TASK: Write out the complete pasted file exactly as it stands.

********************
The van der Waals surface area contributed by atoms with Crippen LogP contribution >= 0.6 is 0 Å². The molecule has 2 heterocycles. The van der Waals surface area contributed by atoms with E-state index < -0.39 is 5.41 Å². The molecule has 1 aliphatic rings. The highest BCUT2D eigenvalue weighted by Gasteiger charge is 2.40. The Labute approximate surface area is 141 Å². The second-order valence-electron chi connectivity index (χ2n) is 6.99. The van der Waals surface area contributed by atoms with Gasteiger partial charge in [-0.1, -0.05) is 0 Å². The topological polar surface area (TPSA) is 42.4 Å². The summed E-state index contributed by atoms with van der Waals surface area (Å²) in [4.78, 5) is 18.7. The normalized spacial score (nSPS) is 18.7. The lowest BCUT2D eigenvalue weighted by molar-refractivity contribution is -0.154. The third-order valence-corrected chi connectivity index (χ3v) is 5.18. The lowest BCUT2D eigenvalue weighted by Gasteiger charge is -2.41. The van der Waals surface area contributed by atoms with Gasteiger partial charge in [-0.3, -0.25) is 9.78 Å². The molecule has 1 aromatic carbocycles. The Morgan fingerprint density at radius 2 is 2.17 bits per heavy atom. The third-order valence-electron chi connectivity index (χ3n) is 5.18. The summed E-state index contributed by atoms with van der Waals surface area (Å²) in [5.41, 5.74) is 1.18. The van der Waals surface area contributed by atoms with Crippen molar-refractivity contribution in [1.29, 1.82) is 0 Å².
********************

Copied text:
The van der Waals surface area contributed by atoms with Crippen LogP contribution >= 0.6 is 0 Å². The molecule has 2 heterocycles. The van der Waals surface area contributed by atoms with E-state index < -0.39 is 5.41 Å². The molecule has 1 aliphatic rings. The highest BCUT2D eigenvalue weighted by Gasteiger charge is 2.40. The Labute approximate surface area is 141 Å². The second-order valence-electron chi connectivity index (χ2n) is 6.99. The van der Waals surface area contributed by atoms with Gasteiger partial charge in [-0.1, -0.05) is 0 Å². The topological polar surface area (TPSA) is 42.4 Å². The summed E-state index contributed by atoms with van der Waals surface area (Å²) in [4.78, 5) is 18.7. The normalized spacial score (nSPS) is 18.7. The lowest BCUT2D eigenvalue weighted by molar-refractivity contribution is -0.154. The third-order valence-corrected chi connectivity index (χ3v) is 5.18. The lowest BCUT2D eigenvalue weighted by Gasteiger charge is -2.41. The van der Waals surface area contributed by atoms with Gasteiger partial charge in [-0.3, -0.25) is 9.78 Å². The molecule has 1 aromatic carbocycles. The Morgan fingerprint density at radius 2 is 2.17 bits per heavy atom. The third-order valence-electron chi connectivity index (χ3n) is 5.18. The summed E-state index contributed by atoms with van der Waals surface area (Å²) in [5.41, 5.74) is 1.18. The van der Waals surface area contributed by atoms with Crippen molar-refractivity contribution in [1.29, 1.82) is 0 Å².